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It’s Okay To Be Annoyed (Or Angry Or Sad Or Hurt Or….)

The other day I asked a question on Facebook that basically started with, “Does it bother you when…” (The topic is not relevant to this post, and probably deserves its own conversation.) I asked mainly because I was curious, and sometimes I like to be curious out loud.  People’s answers ran the full gamut from, “No, not at all,” to “Sometimes”, to “I absolutely hate it!”  The one comment that is standing out to me though is this one:

I try not to be bothered by things like that. Life is too precious to worry about the little things.

Is it true?  I mean, sure.  Of course.  It’s important to try not to sweat the small stuff.  (And indeed, most of what we tend to stress out about is small stuff.)  I’ve written entire blog posts about it, including one about my then 3 year old throwing her brother’s shoes into a lake, and why I was able to laugh about it.  That was the post that initially led a lot of you to my blog, so I kind of have a soft spot for it.

But … I would write it differently were I to write it today.

The above comment, even in its truth, bothered me.  Largely because it sounds so patronizing, but also because – just like the blog post I wrote all those years ago – it glossed over the fact that we are given a full range of human emotions, and that THEY’RE OKAY.  It’s okay to get annoyed sometimes.  It’s okay to get sad and mad and frustrated and scared.  Because real life?  Real life isn’t always sunshine and rainbows.  It’s just not. In real life, sometimes we do get upset over little things (and big things, and everything in between).  Sometimes we’re cranky and irritable and don’t even know why.  We’re human.  We’re gonna feel stuff, and it’s not always going to be pretty.  And we can have those feelings, and recognize them, and accept them, and allow them to come and go with curiosity and without judgement.  There’s no prize for being perpetually happy.

I’ve been in therapy for the past twenty months  – I totally just counted on my fingers for that number – and not once in those twenty months did he ever tell me, “Don’t feel that.  Don’t think that.”  We’re going to think what we think and feel what we feel.  We can’t help that part.  Our brains do it all by themselves.  We can absolutely change how we respond to those thoughts and feelings, the tools for which therapy has taught me in spades.  Ha.  Tools, spades, see what I did there?  But the feelings themselves?  Sometimes they just come, and they’re okay, no matter how much someone else tries to shame us for having them.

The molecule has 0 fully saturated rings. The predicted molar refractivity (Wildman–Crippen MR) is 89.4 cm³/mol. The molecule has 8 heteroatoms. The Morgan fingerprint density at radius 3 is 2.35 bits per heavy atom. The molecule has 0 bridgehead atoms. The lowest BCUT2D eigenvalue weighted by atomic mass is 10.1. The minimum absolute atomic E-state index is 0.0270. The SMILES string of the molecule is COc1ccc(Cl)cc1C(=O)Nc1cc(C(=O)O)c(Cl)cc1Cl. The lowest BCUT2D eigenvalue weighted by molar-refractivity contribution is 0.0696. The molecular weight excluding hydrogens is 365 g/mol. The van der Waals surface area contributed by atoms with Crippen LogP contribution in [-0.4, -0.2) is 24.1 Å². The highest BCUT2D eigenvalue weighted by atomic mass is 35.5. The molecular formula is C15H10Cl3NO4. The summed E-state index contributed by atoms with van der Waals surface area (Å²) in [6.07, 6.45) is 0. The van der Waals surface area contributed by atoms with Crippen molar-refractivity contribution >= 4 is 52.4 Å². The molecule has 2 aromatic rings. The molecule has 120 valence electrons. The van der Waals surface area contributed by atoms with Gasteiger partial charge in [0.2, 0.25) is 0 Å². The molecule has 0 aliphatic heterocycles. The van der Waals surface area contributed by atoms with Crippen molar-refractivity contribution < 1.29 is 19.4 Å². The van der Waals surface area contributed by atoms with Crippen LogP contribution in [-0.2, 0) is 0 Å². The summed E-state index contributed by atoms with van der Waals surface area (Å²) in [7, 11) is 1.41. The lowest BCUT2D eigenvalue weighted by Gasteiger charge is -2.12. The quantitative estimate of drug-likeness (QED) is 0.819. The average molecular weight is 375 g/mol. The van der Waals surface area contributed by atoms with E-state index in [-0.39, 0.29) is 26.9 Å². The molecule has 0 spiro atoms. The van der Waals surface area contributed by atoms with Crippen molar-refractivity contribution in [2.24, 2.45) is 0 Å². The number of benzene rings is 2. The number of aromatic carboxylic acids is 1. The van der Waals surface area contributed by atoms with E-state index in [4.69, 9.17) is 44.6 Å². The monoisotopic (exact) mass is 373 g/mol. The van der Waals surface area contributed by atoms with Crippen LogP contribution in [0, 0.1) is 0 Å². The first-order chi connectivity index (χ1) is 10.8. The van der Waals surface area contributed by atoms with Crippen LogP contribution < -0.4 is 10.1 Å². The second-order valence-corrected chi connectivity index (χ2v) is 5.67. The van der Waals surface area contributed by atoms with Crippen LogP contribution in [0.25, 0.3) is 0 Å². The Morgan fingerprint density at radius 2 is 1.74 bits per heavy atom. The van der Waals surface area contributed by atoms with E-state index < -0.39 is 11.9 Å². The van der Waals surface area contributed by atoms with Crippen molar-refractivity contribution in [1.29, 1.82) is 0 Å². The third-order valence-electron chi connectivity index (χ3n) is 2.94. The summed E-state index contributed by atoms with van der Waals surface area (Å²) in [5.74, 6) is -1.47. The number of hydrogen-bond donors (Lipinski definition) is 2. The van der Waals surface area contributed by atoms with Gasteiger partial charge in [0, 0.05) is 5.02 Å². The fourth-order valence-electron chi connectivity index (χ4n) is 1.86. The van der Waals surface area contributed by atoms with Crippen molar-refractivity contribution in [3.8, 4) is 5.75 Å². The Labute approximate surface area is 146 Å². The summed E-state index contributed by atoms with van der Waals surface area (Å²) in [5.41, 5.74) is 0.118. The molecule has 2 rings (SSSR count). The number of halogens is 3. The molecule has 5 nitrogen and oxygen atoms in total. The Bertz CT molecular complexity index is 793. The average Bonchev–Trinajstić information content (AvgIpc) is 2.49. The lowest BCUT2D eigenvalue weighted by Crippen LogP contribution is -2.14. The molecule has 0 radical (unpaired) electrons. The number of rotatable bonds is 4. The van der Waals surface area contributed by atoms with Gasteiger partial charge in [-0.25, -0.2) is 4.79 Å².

I want my kids to see me dealing with my emotions in a healthy way.  I want them to see me continually doing the work I need to do to interact with myself and with the world around me in the best way I know how.  I also want them to see me being a human.  I want them to know that it’s okay to get annoyed sometimes, even over something that someone else would consider small.  I want them to know that it’s okay to have bad days and cranky days and I’m-going-to-hole-up-and-listen-to-melancholy-music-all-afternoon days.  I want them to know that they can feel whatever it is they feel, and that their feelings don’t make them more or less than the person next to them.  I want them to know that what they feel – whatever they feel – is VALID, and that I won’t try to tell them they shouldn’t feel it.